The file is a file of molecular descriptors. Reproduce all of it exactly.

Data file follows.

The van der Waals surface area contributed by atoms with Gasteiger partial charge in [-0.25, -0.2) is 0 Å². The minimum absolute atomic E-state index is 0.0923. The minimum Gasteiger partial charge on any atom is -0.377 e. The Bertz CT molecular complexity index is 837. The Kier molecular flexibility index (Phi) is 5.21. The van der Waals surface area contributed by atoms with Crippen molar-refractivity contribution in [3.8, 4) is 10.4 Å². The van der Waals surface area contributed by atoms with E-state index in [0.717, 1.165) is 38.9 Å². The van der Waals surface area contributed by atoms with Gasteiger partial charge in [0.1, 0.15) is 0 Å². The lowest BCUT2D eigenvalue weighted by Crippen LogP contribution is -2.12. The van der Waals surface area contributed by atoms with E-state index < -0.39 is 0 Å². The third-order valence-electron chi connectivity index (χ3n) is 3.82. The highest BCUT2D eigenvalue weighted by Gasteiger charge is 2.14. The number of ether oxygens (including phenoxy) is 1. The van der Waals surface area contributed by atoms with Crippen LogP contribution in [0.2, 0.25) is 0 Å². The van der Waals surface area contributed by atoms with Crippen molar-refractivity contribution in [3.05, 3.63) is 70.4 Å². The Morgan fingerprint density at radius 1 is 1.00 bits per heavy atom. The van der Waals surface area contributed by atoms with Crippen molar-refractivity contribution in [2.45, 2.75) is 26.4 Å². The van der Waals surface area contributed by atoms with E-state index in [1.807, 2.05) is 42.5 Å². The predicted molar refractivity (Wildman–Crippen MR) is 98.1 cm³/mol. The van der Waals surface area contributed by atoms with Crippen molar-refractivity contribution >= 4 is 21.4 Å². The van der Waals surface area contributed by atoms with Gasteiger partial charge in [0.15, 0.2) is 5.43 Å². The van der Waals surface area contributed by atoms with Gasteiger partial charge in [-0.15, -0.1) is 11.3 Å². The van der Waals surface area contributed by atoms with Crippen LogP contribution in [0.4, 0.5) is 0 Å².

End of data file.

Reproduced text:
The van der Waals surface area contributed by atoms with Gasteiger partial charge in [-0.25, -0.2) is 0 Å². The minimum absolute atomic E-state index is 0.0923. The minimum Gasteiger partial charge on any atom is -0.377 e. The Bertz CT molecular complexity index is 837. The Kier molecular flexibility index (Phi) is 5.21. The van der Waals surface area contributed by atoms with Crippen molar-refractivity contribution in [3.8, 4) is 10.4 Å². The van der Waals surface area contributed by atoms with E-state index in [0.717, 1.165) is 38.9 Å². The van der Waals surface area contributed by atoms with Gasteiger partial charge in [0.1, 0.15) is 0 Å². The lowest BCUT2D eigenvalue weighted by Crippen LogP contribution is -2.12. The van der Waals surface area contributed by atoms with E-state index < -0.39 is 0 Å². The third-order valence-electron chi connectivity index (χ3n) is 3.82. The highest BCUT2D eigenvalue weighted by Gasteiger charge is 2.14. The number of ether oxygens (including phenoxy) is 1. The van der Waals surface area contributed by atoms with Crippen LogP contribution in [0.2, 0.25) is 0 Å². The van der Waals surface area contributed by atoms with Crippen molar-refractivity contribution in [3.05, 3.63) is 70.4 Å². The Morgan fingerprint density at radius 1 is 1.00 bits per heavy atom. The van der Waals surface area contributed by atoms with Crippen molar-refractivity contribution in [2.45, 2.75) is 26.4 Å². The van der Waals surface area contributed by atoms with E-state index in [1.807, 2.05) is 42.5 Å². The predicted molar refractivity (Wildman–Crippen MR) is 98.1 cm³/mol. The van der Waals surface area contributed by atoms with Crippen molar-refractivity contribution >= 4 is 21.4 Å². The van der Waals surface area contributed by atoms with Gasteiger partial charge in [0.15, 0.2) is 5.43 Å². The van der Waals surface area contributed by atoms with Gasteiger partial charge in [-0.15, -0.1) is 11.3 Å². The van der Waals surface area contributed by atoms with Crippen LogP contribution in [0.4, 0.5) is 0 Å².